The Denver debate seems to have done Mitt Romney a world of good - he is now ahead of President Barack Obama among likely voters, and is tied among registered voters.
He has even wiped clean Obama's lead among women voters. The Republican challenger had the support of 49% of likely voters if elections were hold today, to Obama's 45%, according to Pew survey findings released Monday. They were tied at 46% among registered voters.
The debate is emerging as a watershed in Romney's campaign. It was supposed to be a do-or-die situation for him, coming at a particularly low point in the race for him.
An average of the past seven polls, according realclearpolitics.com, gives Obama a statistically insignificant 0.5 % lead. But it is notable that the latest three polls have declared it a dead heat or a Romney lead.
In the weeks before the debate, the news had generally been bad for Romney.
Whatever bump Romney had got from the Republican convention in Tampa, Florida was quickly erased by a video of him rubbishing 47% of Americans who, he claimed, didn't pay taxes.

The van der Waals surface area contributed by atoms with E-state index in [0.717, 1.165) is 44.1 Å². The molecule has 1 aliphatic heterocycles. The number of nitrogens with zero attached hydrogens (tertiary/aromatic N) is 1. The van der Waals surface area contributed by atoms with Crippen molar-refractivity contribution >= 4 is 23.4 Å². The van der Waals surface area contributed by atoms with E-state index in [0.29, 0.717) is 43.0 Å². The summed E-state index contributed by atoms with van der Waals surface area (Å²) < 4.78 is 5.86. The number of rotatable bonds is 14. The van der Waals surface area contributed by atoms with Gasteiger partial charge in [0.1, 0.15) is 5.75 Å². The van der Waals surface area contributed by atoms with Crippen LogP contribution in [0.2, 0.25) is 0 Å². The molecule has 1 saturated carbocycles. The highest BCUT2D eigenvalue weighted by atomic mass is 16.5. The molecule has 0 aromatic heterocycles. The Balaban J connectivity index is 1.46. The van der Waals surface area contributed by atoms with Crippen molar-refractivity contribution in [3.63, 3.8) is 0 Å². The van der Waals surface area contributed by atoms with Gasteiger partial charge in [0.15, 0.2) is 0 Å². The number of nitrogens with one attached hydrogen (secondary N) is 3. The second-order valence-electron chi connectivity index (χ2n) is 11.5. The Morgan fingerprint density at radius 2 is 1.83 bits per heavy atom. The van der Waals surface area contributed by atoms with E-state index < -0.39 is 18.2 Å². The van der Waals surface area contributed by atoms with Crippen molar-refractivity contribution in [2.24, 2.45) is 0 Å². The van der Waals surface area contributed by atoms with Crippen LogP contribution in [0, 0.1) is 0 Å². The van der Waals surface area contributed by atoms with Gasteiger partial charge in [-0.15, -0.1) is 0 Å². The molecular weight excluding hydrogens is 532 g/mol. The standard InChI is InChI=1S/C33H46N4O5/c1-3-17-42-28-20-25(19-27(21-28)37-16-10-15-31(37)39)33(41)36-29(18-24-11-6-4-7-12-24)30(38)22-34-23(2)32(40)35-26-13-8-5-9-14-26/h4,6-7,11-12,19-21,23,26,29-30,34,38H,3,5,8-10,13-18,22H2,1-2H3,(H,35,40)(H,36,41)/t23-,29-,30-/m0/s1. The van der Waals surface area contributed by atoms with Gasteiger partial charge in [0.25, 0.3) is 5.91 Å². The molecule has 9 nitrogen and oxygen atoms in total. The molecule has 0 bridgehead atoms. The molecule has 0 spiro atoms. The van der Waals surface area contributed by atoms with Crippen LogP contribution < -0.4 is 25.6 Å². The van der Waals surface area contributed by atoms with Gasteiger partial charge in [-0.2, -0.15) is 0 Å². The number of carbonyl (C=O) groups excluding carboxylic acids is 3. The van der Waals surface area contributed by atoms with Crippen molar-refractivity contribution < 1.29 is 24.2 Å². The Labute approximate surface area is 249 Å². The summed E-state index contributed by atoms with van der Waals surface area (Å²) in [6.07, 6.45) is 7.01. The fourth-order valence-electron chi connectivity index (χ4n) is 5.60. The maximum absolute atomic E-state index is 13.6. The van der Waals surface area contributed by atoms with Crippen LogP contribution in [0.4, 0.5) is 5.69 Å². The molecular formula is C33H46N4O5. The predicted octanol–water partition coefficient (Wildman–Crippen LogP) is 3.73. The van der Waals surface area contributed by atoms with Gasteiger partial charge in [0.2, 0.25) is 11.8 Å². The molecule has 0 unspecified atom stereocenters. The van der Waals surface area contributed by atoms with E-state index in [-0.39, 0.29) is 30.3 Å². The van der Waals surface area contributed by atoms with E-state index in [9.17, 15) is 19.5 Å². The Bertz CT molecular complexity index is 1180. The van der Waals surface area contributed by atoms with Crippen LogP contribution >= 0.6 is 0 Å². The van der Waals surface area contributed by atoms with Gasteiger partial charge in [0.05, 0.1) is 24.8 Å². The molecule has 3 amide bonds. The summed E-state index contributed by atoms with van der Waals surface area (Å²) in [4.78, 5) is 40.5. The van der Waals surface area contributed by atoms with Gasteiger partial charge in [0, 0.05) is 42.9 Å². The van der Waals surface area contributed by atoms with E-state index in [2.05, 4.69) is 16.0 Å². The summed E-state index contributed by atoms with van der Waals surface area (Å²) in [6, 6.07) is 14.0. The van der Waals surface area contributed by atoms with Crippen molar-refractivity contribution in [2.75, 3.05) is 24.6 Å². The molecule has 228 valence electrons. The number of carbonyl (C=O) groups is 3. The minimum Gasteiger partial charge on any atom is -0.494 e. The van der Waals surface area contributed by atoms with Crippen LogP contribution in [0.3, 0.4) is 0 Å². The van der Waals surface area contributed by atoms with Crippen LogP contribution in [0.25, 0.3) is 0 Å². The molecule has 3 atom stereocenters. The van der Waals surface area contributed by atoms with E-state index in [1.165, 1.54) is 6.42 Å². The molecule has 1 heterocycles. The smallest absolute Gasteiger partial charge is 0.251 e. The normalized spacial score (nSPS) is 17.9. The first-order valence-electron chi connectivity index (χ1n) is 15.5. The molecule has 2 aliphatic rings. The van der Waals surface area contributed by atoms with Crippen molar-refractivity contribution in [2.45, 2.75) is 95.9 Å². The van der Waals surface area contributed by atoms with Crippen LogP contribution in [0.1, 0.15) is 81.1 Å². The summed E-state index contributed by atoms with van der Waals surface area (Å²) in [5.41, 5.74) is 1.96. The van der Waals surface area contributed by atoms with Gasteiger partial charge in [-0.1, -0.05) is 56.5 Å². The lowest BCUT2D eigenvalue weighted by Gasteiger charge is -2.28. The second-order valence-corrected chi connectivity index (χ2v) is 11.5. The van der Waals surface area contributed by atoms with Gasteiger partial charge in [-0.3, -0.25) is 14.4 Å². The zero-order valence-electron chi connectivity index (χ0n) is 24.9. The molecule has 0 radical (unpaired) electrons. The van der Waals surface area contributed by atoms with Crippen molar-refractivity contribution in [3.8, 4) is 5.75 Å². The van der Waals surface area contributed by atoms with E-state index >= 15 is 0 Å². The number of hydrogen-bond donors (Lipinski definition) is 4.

Foreign policy, never his strength, added to his woes. He was seen trying to politicize a tragedy - he criticised Obama's handling of Benghazi as the attack unfolded.
He reset his campaign with the debate. The Obama campaign has tried to minimise the damage accusing Romney of relying on untruths to stun the president into silence.
Pew survey's interviewees of course, differ. But before delving further, be warned that experts are cautioning against polls that show massive swings such as Pew's as the 2012 race has been a stable one.
Obama, they pointed out, was leading Romney 56% to 38% among women voters in September. The two are now tied at 47%, a staggering 9% loss for the president.
Most polls have given Romney's numbers a bump post the debate, but Pew voters have been effusive - turning the campaign on its head.
Former Massachusetts governor Romney has even improved his favourability numbers, a specially dogged customers yet, to rising five points over September to 50%.
Obama's, at the same time, slipped from 55% to 49%.
Romney has for long been scoring higher than Obama on questions about which of the two would do better at fixing the economy, but likability was the president's strong point.
Romney catches up
The first debates are known to do miracles for challengers. But not enough to put them in the White House, barring a few exceptions.
However, the Pew survey findings are the most flattering Romney has encountered so far, coming across as the candidate with better ideas and so on.